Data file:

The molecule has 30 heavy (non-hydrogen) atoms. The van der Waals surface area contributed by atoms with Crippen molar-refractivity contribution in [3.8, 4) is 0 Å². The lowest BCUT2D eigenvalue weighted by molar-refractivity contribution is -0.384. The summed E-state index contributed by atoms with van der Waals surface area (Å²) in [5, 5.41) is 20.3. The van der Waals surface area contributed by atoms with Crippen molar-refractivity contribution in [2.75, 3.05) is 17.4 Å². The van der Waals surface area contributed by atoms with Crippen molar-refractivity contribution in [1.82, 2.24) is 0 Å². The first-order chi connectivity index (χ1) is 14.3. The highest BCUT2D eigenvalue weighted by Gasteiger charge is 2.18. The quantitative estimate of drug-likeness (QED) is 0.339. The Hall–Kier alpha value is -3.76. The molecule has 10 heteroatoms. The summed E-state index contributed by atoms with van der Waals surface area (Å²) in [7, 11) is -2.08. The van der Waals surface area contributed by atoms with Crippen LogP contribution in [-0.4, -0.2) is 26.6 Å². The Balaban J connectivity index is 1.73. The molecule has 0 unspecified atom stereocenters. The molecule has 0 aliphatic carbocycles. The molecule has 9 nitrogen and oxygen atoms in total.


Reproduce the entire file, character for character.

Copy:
The molecule has 30 heavy (non-hydrogen) atoms. The van der Waals surface area contributed by atoms with Crippen molar-refractivity contribution in [3.8, 4) is 0 Å². The lowest BCUT2D eigenvalue weighted by molar-refractivity contribution is -0.384. The summed E-state index contributed by atoms with van der Waals surface area (Å²) in [5, 5.41) is 20.3. The van der Waals surface area contributed by atoms with Crippen molar-refractivity contribution in [2.75, 3.05) is 17.4 Å². The van der Waals surface area contributed by atoms with Crippen molar-refractivity contribution in [1.82, 2.24) is 0 Å². The first-order chi connectivity index (χ1) is 14.3. The highest BCUT2D eigenvalue weighted by Gasteiger charge is 2.18. The quantitative estimate of drug-likeness (QED) is 0.339. The Hall–Kier alpha value is -3.76. The molecule has 10 heteroatoms. The summed E-state index contributed by atoms with van der Waals surface area (Å²) in [7, 11) is -2.08. The van der Waals surface area contributed by atoms with Crippen LogP contribution in [-0.4, -0.2) is 26.6 Å². The Balaban J connectivity index is 1.73. The molecule has 0 unspecified atom stereocenters. The molecule has 0 aliphatic carbocycles. The molecule has 9 nitrogen and oxygen atoms in total.